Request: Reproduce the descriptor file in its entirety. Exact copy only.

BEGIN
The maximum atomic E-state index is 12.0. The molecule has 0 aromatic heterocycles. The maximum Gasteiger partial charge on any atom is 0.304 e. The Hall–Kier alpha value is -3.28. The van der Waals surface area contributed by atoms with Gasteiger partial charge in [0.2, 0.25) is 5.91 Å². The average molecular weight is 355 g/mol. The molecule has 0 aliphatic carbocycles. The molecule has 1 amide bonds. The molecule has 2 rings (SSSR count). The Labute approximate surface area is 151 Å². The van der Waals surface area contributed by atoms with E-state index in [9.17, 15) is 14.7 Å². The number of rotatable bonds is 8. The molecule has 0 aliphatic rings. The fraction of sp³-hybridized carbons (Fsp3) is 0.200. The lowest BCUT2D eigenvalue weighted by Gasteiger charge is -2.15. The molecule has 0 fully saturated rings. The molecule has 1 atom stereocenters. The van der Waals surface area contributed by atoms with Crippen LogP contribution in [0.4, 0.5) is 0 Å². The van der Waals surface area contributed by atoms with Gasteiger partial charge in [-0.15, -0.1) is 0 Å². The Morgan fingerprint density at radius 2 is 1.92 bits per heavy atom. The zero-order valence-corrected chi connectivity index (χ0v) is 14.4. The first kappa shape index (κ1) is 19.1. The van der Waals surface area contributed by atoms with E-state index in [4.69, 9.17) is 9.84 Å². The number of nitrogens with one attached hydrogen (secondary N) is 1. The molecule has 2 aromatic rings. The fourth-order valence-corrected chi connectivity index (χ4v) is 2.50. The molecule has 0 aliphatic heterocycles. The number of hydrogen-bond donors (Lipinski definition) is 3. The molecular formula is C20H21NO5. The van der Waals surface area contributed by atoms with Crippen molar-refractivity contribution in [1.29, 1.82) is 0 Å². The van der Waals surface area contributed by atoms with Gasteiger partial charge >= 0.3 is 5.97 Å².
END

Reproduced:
The maximum atomic E-state index is 12.0. The molecule has 0 aromatic heterocycles. The maximum Gasteiger partial charge on any atom is 0.304 e. The Hall–Kier alpha value is -3.28. The van der Waals surface area contributed by atoms with Gasteiger partial charge in [0.2, 0.25) is 5.91 Å². The average molecular weight is 355 g/mol. The molecule has 0 aliphatic carbocycles. The molecule has 1 amide bonds. The molecule has 2 rings (SSSR count). The Labute approximate surface area is 151 Å². The van der Waals surface area contributed by atoms with E-state index in [9.17, 15) is 14.7 Å². The number of rotatable bonds is 8. The molecule has 0 aliphatic rings. The fraction of sp³-hybridized carbons (Fsp3) is 0.200. The lowest BCUT2D eigenvalue weighted by Gasteiger charge is -2.15. The molecule has 0 fully saturated rings. The molecule has 1 atom stereocenters. The van der Waals surface area contributed by atoms with Crippen LogP contribution in [0.4, 0.5) is 0 Å². The van der Waals surface area contributed by atoms with Gasteiger partial charge in [-0.15, -0.1) is 0 Å². The Morgan fingerprint density at radius 2 is 1.92 bits per heavy atom. The zero-order valence-corrected chi connectivity index (χ0v) is 14.4. The first kappa shape index (κ1) is 19.1. The van der Waals surface area contributed by atoms with E-state index in [4.69, 9.17) is 9.84 Å². The number of nitrogens with one attached hydrogen (secondary N) is 1. The molecule has 2 aromatic rings. The fourth-order valence-corrected chi connectivity index (χ4v) is 2.50. The molecule has 0 aliphatic heterocycles. The number of hydrogen-bond donors (Lipinski definition) is 3. The molecular formula is C20H21NO5. The van der Waals surface area contributed by atoms with Crippen molar-refractivity contribution in [1.29, 1.82) is 0 Å². The van der Waals surface area contributed by atoms with Gasteiger partial charge >= 0.3 is 5.97 Å².